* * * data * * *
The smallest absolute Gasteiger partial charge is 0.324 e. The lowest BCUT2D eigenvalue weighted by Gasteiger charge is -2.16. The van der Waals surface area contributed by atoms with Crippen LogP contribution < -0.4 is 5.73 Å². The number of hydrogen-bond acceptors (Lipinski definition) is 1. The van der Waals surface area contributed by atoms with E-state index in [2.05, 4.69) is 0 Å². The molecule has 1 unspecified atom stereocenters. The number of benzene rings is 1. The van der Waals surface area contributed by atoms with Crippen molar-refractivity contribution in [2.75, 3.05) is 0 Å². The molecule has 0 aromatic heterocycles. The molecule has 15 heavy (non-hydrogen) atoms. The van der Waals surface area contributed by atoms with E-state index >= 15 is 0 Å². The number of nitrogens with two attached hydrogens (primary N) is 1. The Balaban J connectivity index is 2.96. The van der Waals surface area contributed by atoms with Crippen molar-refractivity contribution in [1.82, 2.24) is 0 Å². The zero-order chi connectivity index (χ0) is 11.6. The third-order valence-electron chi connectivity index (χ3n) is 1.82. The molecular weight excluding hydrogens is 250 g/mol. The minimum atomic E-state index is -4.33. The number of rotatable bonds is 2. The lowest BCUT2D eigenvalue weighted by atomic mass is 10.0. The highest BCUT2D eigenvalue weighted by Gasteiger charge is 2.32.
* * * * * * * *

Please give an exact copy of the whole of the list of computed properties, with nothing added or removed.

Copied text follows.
The smallest absolute Gasteiger partial charge is 0.324 e. The lowest BCUT2D eigenvalue weighted by Gasteiger charge is -2.16. The van der Waals surface area contributed by atoms with Crippen LogP contribution < -0.4 is 5.73 Å². The number of hydrogen-bond acceptors (Lipinski definition) is 1. The van der Waals surface area contributed by atoms with E-state index in [2.05, 4.69) is 0 Å². The molecule has 1 unspecified atom stereocenters. The number of benzene rings is 1. The van der Waals surface area contributed by atoms with Crippen molar-refractivity contribution in [2.75, 3.05) is 0 Å². The molecule has 0 aromatic heterocycles. The molecule has 15 heavy (non-hydrogen) atoms. The van der Waals surface area contributed by atoms with E-state index >= 15 is 0 Å². The number of nitrogens with two attached hydrogens (primary N) is 1. The Balaban J connectivity index is 2.96. The van der Waals surface area contributed by atoms with Crippen molar-refractivity contribution in [1.82, 2.24) is 0 Å². The zero-order chi connectivity index (χ0) is 11.6. The third-order valence-electron chi connectivity index (χ3n) is 1.82. The molecular weight excluding hydrogens is 250 g/mol. The minimum atomic E-state index is -4.33. The number of rotatable bonds is 2. The lowest BCUT2D eigenvalue weighted by atomic mass is 10.0. The highest BCUT2D eigenvalue weighted by Gasteiger charge is 2.32.